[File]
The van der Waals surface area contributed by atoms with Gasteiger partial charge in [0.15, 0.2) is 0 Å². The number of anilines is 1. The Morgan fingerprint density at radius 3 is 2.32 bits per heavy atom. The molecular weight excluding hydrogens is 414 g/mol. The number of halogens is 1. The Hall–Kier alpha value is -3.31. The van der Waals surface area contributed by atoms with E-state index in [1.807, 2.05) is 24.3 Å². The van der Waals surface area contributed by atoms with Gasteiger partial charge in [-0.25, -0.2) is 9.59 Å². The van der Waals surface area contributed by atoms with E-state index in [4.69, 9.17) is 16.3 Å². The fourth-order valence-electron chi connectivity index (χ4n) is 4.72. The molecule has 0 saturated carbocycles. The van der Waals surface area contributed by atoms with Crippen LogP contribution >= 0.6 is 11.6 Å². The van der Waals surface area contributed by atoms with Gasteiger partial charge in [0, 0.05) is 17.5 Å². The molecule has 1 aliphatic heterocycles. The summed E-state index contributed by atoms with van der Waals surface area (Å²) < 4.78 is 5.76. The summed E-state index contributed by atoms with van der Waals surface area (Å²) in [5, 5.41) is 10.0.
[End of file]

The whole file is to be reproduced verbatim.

The van der Waals surface area contributed by atoms with Gasteiger partial charge in [0.15, 0.2) is 0 Å². The number of anilines is 1. The Morgan fingerprint density at radius 3 is 2.32 bits per heavy atom. The molecular weight excluding hydrogens is 414 g/mol. The number of halogens is 1. The Hall–Kier alpha value is -3.31. The van der Waals surface area contributed by atoms with E-state index in [1.807, 2.05) is 24.3 Å². The van der Waals surface area contributed by atoms with Gasteiger partial charge in [-0.25, -0.2) is 9.59 Å². The van der Waals surface area contributed by atoms with E-state index in [4.69, 9.17) is 16.3 Å². The fourth-order valence-electron chi connectivity index (χ4n) is 4.72. The molecule has 0 saturated carbocycles. The van der Waals surface area contributed by atoms with Crippen LogP contribution >= 0.6 is 11.6 Å². The van der Waals surface area contributed by atoms with Gasteiger partial charge in [0, 0.05) is 17.5 Å². The molecule has 1 aliphatic heterocycles. The summed E-state index contributed by atoms with van der Waals surface area (Å²) < 4.78 is 5.76. The summed E-state index contributed by atoms with van der Waals surface area (Å²) in [5, 5.41) is 10.0.